The challenges of some other markets is when you have a legacy stoner culture, and you have to overcome it. California’s had an unregulated gray market for years, and they’re seeing the pains of how do you transition from unregulated gray to a regulated market. Other markets have a strong sort of more “stoner culture” there, which detracts a lot of other older, female affluent consumers. New Jersey has none of that. It has an insignificant current market, so we get to start from scratch. We get to start to create something new from a regulatory perspective, and research, and social justice, and we can say, “OK, you know, we’re focused on consumers for whom this is really gonna be medicine, or this is gonna add to their wellness, as opposed to just a vehicle for getting stoned.”
What was the process was like to get approved in Colorado?
Colorado is an open state in the sense there’s no cap on the number of licenses, so you go through a process of applying, background check, getting property, and if you pass those criteria, then you can get a license. So it wasn’t challenging in that sense to get a license, it’s challenging, you know, to establish and build a new business under a strict regulatory regime. Thankfully, I had 20 years in one of the most highly regulated industries in the world — finance — so I got a lot of experience in compliance and what it takes to build a business.
And how is that different from New Jersey?
New Jersey, totally different story. There’s going to be six licenses, 106 companies apply for it, and it’s a serious competitive environment because the winners of that will get significant spoils. So here we are as one of the only brands that’s applying, pretty much most of the other players that are applying, they would be either new start ups that have no cannabis experience, or they’re one of these large multi-state operators who run cultivation facilities across multiple states.
Because of federal law, marijuana can’t legally cross state lines. For the product that you’re producing in Colorado, are you growing the cannabis yourselves?
In Colorado, you don’t have to be what’s called vertically integrated, so we don’t cultivate.
By vertical integration, you mean that companies are able to grow, process and sell cannabis, all as one company. Is this way you’re going to do in New Jersey?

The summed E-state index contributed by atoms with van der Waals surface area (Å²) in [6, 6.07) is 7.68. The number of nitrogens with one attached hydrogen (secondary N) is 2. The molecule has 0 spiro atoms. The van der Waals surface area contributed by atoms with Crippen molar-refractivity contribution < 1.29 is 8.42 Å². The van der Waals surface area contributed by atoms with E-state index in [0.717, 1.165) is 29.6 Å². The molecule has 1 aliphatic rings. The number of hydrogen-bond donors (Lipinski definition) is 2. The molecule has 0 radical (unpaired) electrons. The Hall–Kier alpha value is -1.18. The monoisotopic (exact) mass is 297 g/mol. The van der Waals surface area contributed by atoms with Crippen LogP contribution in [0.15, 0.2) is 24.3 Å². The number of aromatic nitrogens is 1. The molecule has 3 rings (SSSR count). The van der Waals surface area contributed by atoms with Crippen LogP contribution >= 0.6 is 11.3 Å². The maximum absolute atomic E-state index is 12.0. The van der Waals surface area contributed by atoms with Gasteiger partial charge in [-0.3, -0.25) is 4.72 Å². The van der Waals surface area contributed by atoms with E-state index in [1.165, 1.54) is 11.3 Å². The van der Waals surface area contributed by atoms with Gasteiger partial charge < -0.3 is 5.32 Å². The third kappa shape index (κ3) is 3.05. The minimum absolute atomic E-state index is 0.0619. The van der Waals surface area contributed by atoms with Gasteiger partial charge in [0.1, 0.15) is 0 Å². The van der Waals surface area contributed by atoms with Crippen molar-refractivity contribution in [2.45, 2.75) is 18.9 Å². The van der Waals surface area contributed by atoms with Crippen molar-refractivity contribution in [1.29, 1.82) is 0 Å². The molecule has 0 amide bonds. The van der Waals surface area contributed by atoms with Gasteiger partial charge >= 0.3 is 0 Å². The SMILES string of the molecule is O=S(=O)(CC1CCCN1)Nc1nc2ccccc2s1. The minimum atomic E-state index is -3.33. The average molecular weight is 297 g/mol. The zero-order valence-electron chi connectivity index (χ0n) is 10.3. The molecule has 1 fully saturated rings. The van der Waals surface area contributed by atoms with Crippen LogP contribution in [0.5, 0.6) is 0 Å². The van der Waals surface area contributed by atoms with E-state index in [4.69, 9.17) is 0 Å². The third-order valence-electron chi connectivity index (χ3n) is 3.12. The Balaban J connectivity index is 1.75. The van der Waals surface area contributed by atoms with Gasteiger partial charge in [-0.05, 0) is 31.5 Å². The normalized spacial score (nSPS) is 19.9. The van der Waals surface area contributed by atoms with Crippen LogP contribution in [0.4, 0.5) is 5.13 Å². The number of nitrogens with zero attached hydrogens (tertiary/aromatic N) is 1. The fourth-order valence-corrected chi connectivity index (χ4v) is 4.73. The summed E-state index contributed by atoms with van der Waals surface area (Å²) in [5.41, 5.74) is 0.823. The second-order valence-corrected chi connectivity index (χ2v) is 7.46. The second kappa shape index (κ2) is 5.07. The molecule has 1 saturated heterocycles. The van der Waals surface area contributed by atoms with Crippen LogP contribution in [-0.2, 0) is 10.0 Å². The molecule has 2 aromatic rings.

Oh, yeah. In New Jersey we have to do it all ourselves. We’ve got a team of some of the best cultivators in the country who have built facilities in Colorado, in Maryland, in Ohio, and they’ll be running the cultivation in New Jersey. We’ve proposed Jersey City as our main site.
Jersey City is just across the Hudson River from New York City. Why is that the place you’d want to set up shop?
Jersey City is great. We have a property that is right next to Liberty State Park — literally a hundred feet from the water with views of Manhattan and the Statue of Liberty — and we are planning to build a world-class cultivation and manufacturing facility that would be a destination.
Most other cannabis facilities are behind big fences and dark buildings with a lot of secrecy. This would be a state of the art facility that would welcome people to come in to become educated about cannabis. It’s glass, there’s transparency, and we think it will be a destination site, whether people from New York or people from around the world. It fulfills our values around being highly transparent and highly open to the public.
Is there anything else that you want to add about why you think it’s important to expand to the East Coast?
I mean, I think it’s a great place to build a brand. We have an East Coast sensibility, the way in which we are doing it and how we approach our products. Let’s bring cannabis to the East Coast in a way that’s different than the way it would look in California, and coming from the East Coast, I have a deep understanding of what people and consumers want there. So this will be the first real East Coast brand in the cannabis space — and especially the fact that we’ll be having beverages, chocolates, tablets and a whole host of other products — I think will give people the ability to get off opioids, reduce their alcohol consumption, and have a better night of sleep.
Source: Elisabeth Garber-Paul for Rolling Stone